Doesn’t the eggshell protect an egg from bacteria?
Yes and no. The egg has many natural, built-in barriers to help prevent bacteria from entering and growing. These protect the egg on its way from the hen to your home. But, although it does help, the porous shell itself is not a foolproof bacterial barrier. For additional safety, government regulations require that eggs be carefully washed with special detergent and sanitized.
Other protective barriers include the shell and yolk membranes and layers of the white which fight bacteria in several ways. In addition to containing antibacterial compounds such as lysozyme, layers of the white discourage bacterial growth because they are alkaline, bind nutrients bacteria need and/or don’t provide nutrients in a form that bacteria can use. The thick white discourages the movement of bacteria. The last layer of white is composed of thick ropey strands which have little of the water that bacteria need but a high concentration of the white’s protective materials. This layer holds the yolk centered in the egg where it receives the maximum protection from all the other layers.
Does a blood spot mean an egg is contaminated?
No. Blood or meat spots are occasionally found on an egg yolk. They’re caused by the rupture of a blood vessel on the yolk surface when it’s being formed or by a similar accident in the wall of the oviduct. Most eggs with blood spots are detected by electronic spotters and never reach the market. But, even with mass scanners, it’s impossible to catch them all. Both chemically and nutritionally, eggs with blood spots are fit to eat. You can remove the spot with the tip of a knife, if you wish.
Are the twisted, ropey strands of egg white safe?
Yes. These strands are the chalazae which anchor the yolk in the center of the thick white. They’re composed of nutritious egg albumen and do not indicate contamination. In fact, the more prominent the chalazae, the fresher the egg. These natural parts of the egg don’t interfere with cooking or beating of the white and you don’t need to remove them.
What will happen if I eat an egg containing Salmonella?
If an egg containing Salmonella has been kept refrigerated and someone who uses good hygiene practices serves it to you immediately after proper cooking, you’ll simply have a nutritious meal. If the egg has been improperly handled, though, you might experience the foodborne illness called salmonellosis. You could have symptoms of abdominal cramps, diarrhea, nausea, vomiting, chills, fever and/or headache within 6 to 72 hours after eating. The symptoms usually last only a day or two in healthy people but can lead to serious complications for the very young, pregnant women, the elderly, the ill and those with immune system disorders. Anyone who has had salmonellosis may pass along the bacteria for several weeks after recovering, but salmonellosis is seldom fatal. While the risk of getting salmonellosis is very small, there’s no need to take chances because cooking kills Salmonella.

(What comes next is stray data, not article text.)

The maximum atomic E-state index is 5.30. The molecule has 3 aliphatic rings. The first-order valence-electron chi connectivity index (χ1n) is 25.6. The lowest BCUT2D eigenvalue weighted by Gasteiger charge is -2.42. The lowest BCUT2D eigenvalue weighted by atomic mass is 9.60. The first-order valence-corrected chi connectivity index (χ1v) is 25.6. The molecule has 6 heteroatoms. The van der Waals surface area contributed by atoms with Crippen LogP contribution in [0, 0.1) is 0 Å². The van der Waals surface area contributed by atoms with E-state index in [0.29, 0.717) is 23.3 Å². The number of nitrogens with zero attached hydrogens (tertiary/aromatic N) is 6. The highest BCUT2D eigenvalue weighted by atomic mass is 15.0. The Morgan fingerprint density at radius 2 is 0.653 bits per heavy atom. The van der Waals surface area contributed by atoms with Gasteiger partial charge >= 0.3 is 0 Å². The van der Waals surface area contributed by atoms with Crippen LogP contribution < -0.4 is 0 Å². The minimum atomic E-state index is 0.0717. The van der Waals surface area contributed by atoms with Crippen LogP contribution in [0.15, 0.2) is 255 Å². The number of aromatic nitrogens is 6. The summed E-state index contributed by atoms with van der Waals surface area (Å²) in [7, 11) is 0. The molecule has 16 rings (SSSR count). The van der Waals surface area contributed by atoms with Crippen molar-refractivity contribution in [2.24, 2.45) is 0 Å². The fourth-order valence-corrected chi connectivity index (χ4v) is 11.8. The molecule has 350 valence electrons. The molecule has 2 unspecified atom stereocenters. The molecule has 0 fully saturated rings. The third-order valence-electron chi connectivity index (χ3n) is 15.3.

What usually causes salmonellosis?
Salmonellosis outbreaks are most often associated with animal foods, including chicken, eggs, pork and cheese, but have also been reported related to cantaloupe, tomatoes, alfalfa sprouts, orange juice and cereal, among other foods. Human carriers play a big role in transmitting some types of salmonellosis. Salmonella bacteria can easily spread from one food to another, too.
If not properly handled, Salmonella bacteria can double every 20 minutes and a single bacterium can multiply into more than a million in 6 hours. But, properly prepared egg recipes served in individual portions and promptly eaten are rarely a problem. You can ensure that your eggs will maintain their high quality and safety by using good hygiene, cooking, refrigeration and handling practices.
What is being done about Salmonella in eggs?
The egg industry, the public health community and government agencies have been working diligently to deal with Salmonella enteritidis.
Egg industry programs start by keeping breeder flocks free of Salmonella. Ongoing research is dedicated to discovering how Se gets into flocks and how it might be blocked. The industry also uses strict quality-control practices and sanitation procedures all through production, processing and preparation. This includes testing chicks to be sure they’re free of Salmonella, bio-security (such as washing and sanitizing not only the eggs, but facilities, too) and other measures. To block Se from multiplying in the egg in the rare event it’s present, eggs are held at cool temperatures following packing and throughout transportation. Important, too, are industry education programs which encourage food preparers to use safe food-handling practices.
Along with state representatives, the United States Department of Agriculture (USDA) and the Food and Drug Administration (FDA) have developed new national standards with the aim of reducing and eventually eliminating egg-related salmonellosis. The strategies include a scientific, risk-based, farm-to-table plan covering production, processing, transport, storage, retail handling and delivery. The plan also includes education on the responsibilities of consumers, inspectors and food handlers at all levels.
Is the risk of salmonellosis from eggs increasing?
No. The number of salmonellosis incidents related to eggs has decreased markedly since the early to mid 1990s. The Centers for Disease Control and Prevention (CDC), which track foodborne-illness outbreaks, have found that the number of egg-associated outbreaks has decreased over the years. The fact that there are fewer cases of egg-related salmonellosis is considered to be the result of on-farm quality-control programs, refrigeration during transport and storage, and food-safety education for home and foodservice preparers.